Monday, March 30

Op-ed: Scooters on campus pose a threat to the safety of UCLA’s campus


Scooters are menaces on our campus that cause injuries to innocent people.

The injuries can even get as bad as a broken hip. In fact, that has already happened at UCLA.

On Sept. 24, at about 11:15 a.m., Juming Zhao, a consultant to universities in China, was walking on Charles E. Young Drive South, crossing the street to Tiverton Drive, and hit by an individual riding a scooter. Three students helped Zhao stand up, but the person responsible for the accident fled the scene.

Zhao phoned his wife, Su Chen, the head librarian of the UCLA East Asian Library. Chen took Zhao to the Ronald Reagan UCLA Medical Center emergency department, and the attending doctor examined Zhao and ordered an X-ray. At that time, the doctor told Zhao he did not find any fractures on his hip and discharged him. During this visit, the emergency department nurse mentioned to Zhao and Chen that there have been several scooter injuries on campus.

Zhao’s diagnosis changed early the next morning when his primary care physician phoned to inform him that the radiologist had reviewed his X-ray and found his right hip had fractured. The physician requested Zhao to immediately return to the medical center for surgery.

Zhao was operated on the next day. He was bedridden for a week and walked with the assistance of a walker and cane for three months. Zhao had to cancel all of his consulting work for the remainder of 2018.

To this day, he still walks with pain. He can only hope the injury will heal and not adversely affect him for the rest of his life.

UCPD received the report of Zhao’s injury from the hospital emergency department on the same day of the accident. A campus police officer came to see Zhao at the hospital and interviewed him regarding the scooter accident. Several days later, another police officer came to Zhao’s home for a second interview, informing him that several scooter incidents had occurred on campus and that the department had not been able to trace and apprehend the people responsible for those accidents.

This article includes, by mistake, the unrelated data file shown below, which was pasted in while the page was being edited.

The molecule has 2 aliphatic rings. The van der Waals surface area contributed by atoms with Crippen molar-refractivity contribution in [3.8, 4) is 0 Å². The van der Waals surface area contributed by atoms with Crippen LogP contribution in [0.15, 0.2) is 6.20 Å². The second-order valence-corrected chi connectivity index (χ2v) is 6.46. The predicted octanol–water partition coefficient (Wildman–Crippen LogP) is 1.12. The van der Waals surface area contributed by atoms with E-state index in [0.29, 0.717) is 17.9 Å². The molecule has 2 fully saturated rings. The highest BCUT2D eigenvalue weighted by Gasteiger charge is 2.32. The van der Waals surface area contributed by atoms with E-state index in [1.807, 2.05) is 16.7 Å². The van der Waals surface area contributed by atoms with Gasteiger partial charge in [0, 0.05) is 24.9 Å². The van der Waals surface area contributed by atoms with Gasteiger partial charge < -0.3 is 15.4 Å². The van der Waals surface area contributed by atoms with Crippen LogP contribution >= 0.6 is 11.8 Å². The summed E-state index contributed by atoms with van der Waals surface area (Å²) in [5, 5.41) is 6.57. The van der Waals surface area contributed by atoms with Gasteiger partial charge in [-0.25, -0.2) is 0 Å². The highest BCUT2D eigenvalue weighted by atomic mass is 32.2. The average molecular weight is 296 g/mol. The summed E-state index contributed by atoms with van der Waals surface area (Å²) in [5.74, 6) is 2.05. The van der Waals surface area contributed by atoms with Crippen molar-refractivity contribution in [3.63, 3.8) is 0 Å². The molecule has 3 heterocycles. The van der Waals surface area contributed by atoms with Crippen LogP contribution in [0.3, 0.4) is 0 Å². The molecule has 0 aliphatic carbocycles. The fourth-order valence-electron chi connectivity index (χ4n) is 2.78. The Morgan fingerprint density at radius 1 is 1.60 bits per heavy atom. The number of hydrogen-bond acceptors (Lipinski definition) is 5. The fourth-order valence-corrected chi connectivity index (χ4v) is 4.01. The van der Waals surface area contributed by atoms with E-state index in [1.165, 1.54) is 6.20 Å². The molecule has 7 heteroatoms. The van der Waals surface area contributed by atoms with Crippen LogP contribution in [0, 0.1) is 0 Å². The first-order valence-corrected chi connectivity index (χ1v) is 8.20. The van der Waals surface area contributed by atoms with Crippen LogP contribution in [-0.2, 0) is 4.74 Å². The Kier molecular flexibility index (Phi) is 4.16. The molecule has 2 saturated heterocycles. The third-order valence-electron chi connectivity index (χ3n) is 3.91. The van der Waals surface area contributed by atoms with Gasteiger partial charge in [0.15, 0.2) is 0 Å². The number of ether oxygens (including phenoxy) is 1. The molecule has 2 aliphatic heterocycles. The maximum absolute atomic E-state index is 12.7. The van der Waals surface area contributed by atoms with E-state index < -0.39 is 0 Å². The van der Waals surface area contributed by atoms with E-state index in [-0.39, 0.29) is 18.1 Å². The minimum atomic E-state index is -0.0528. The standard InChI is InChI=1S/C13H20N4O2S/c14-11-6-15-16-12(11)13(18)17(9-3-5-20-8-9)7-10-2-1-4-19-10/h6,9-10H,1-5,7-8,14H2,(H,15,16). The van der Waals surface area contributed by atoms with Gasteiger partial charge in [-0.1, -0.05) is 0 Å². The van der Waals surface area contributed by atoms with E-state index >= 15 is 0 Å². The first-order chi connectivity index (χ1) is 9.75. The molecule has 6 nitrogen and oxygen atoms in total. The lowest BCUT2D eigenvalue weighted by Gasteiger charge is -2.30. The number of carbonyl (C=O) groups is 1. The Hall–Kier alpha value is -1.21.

UCLA is a world-class institute of higher learning contributing to the teaching and growth of future generations of leaders. It troubles me that someone, most likely a student, collided with Zhao and got away without any sense of responsibility or concern for their victim. The fact that the UCPD has responded to other cases of scooter accidents, but were unable to apprehend the scooter riders causing the accidents, speaks to the issue of moral responsibility of not only the unconscionable riders, but also the bystanders who witnessed such accidents.

In light of the scooter accidents and injuries inflicted on the victims, I urge UCLA to ban scooters on campus until rules are put in place to ensure the safety and health of the community, especially the elderly and those with disabilites.

The encouragement of our Bruin community members to walk or bike on campus will not only contribute to everyone’s personal safety, but will provide a healthy alternative to the use of scooters.

Li is a research professor and professor emeritus in the Fielding School of Public Health’s department of community health sciences.


Comments are supposed to create a forum for thoughtful, respectful community discussion. Please be nice. View our full comments policy here.

  • DWayne

    While I think we can all sympathize with this person’s injuries, and rightfully long for justice in this scenario, I think this article is a bit misleading. First, this injury occurred 4 months ago, which was long before UCLA started implementing policies and guidelines for student use of these scooters. There are slowdown areas implemented by Bird, Lime, etc. that don’t allow you to use scooters on Bruinwalk, etc. If you go to any of the common dropoff/pickup points for scooters, you’ll see a sign reminding you to wear a helmet, drive on roads rather than sidewalks, and all the other safety precautions. UCLA has dramatically improved its approach to scooter safety, which is the right solution to this problem. Unlawful behavior shouldn’t result in a blanket ban; it should result in better integration of technology with the current situation, as UCLA has done. Plus, people drive recklessly in cars as well, which are more dangerous than scooters, and we don’t ban them because of the bad drivers. The wrong solution would be to ban something simply because there’s a possibility someone could use it wrongfully.